Big takeaway is the 1948 flooding of their fields and towns for reservoirs for the Missouri River. The MHA (Mandan, Hidatsa, Ariksra) were a self sufficient thriving farming community until the flooding. The oil boom was just another continuation of environmental change but with even more profound impact as it disrupted tribal solidarity.
True crime about an oil boom on a North Dakota Indian reservation and the violence that came with it. Important to note that the author is a white journalist, which made me a bit cautious, but the focus of the book is Lissa Yellow Bird, the Native woman who tirelessly investigated the murder of a white oil man, combing the reservation for his body long after authorities had lost interest. Lissa is a fascinating person--a book about her life would be interesting enough even without the murder investigation angle.
Lissa Yellow Bird was released from prison in 2009. When she arrived back on her reservation in North Dakota, she found it changed by the Bakken oil boom. When a white oil worker turns up missing, she decides to start investigating on her own, as a distraction to her own substance abuse problems. This is solid reporting and well-written but the narrative could have been tighter and the author focuses more on Lissa’s story than the actual crime itself, which might be a letdown to true crime enthusiasts.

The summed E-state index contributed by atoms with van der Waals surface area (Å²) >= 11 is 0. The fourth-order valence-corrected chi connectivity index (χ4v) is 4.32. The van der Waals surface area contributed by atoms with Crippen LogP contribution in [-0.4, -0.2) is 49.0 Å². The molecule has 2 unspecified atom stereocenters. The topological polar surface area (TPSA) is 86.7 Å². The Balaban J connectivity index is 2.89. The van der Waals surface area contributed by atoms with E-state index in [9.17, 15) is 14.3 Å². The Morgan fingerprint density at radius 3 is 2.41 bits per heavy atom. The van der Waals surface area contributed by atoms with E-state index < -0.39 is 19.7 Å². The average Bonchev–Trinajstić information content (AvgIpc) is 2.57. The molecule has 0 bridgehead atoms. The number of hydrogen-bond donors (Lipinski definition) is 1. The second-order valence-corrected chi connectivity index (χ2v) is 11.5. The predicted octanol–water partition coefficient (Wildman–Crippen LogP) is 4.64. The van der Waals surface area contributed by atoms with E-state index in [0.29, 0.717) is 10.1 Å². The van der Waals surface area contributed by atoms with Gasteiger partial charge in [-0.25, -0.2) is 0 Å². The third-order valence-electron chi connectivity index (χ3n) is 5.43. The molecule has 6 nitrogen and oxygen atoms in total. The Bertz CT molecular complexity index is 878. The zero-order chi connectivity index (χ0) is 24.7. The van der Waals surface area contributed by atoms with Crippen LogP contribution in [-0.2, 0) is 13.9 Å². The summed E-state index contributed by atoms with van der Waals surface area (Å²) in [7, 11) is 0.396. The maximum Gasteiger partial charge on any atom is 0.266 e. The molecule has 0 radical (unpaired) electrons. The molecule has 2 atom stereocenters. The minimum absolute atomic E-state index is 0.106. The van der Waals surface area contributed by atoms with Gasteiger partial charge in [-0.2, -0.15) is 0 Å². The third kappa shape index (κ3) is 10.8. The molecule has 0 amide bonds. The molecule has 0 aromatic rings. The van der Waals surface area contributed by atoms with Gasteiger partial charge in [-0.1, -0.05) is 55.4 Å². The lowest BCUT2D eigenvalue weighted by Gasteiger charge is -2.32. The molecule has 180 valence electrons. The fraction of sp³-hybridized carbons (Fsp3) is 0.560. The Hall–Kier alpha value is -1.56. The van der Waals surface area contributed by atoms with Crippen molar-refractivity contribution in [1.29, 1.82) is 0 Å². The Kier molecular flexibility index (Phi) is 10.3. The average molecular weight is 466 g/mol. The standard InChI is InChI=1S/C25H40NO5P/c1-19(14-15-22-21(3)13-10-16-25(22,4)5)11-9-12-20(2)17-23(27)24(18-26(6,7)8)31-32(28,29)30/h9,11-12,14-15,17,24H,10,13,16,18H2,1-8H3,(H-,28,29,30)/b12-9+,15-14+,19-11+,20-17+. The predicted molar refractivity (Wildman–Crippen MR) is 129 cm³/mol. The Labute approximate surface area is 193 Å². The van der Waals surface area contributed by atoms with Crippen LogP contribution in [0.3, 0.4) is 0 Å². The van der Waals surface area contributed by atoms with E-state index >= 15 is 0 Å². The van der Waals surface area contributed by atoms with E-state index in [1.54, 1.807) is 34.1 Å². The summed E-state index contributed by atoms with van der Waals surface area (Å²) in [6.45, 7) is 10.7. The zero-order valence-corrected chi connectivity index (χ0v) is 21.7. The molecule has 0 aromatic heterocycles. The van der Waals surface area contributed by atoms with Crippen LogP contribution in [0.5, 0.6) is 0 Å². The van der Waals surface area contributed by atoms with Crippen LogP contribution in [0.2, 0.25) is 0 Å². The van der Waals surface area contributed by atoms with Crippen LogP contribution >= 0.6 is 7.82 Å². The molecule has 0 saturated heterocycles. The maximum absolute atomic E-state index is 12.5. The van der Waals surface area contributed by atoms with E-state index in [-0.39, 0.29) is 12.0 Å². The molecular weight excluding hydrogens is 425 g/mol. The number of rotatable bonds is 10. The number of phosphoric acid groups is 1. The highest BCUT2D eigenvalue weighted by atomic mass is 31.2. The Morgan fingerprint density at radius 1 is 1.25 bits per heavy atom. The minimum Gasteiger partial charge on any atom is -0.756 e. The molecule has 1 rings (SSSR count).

I choose to “read” this book as an audiobook and I really enjoyed it. I liked learning about the reservation and the background of it all. Lissa was very dedicated to finding KC and I was happy she didn’t give up and fought to bring those responsible for justice. I wish there was more background to who KC was and his life before moving to the Rez for the oil boom but other than that I thought the book was well written and informative
Yellow Bird does a fantastic job of setting the scene of the indigenous experience that the MHA Nation has lived with for many years in North Dakota. The author helps those of us that are not from areas where tribal strife is prevalent understand the disconnect between a person going missing on a reservation and someone going missing off reservation. The process is not easy and because of historical dealings, many Indigenous people do not have the means or time to set up a search party. Some feel that off reservation issues are not their problem as many people are barely making ends meet. When the intricacies of tribal law enforcement’s reach as well as the politicking that comes with oil money and business are added, the story makes perfect sense.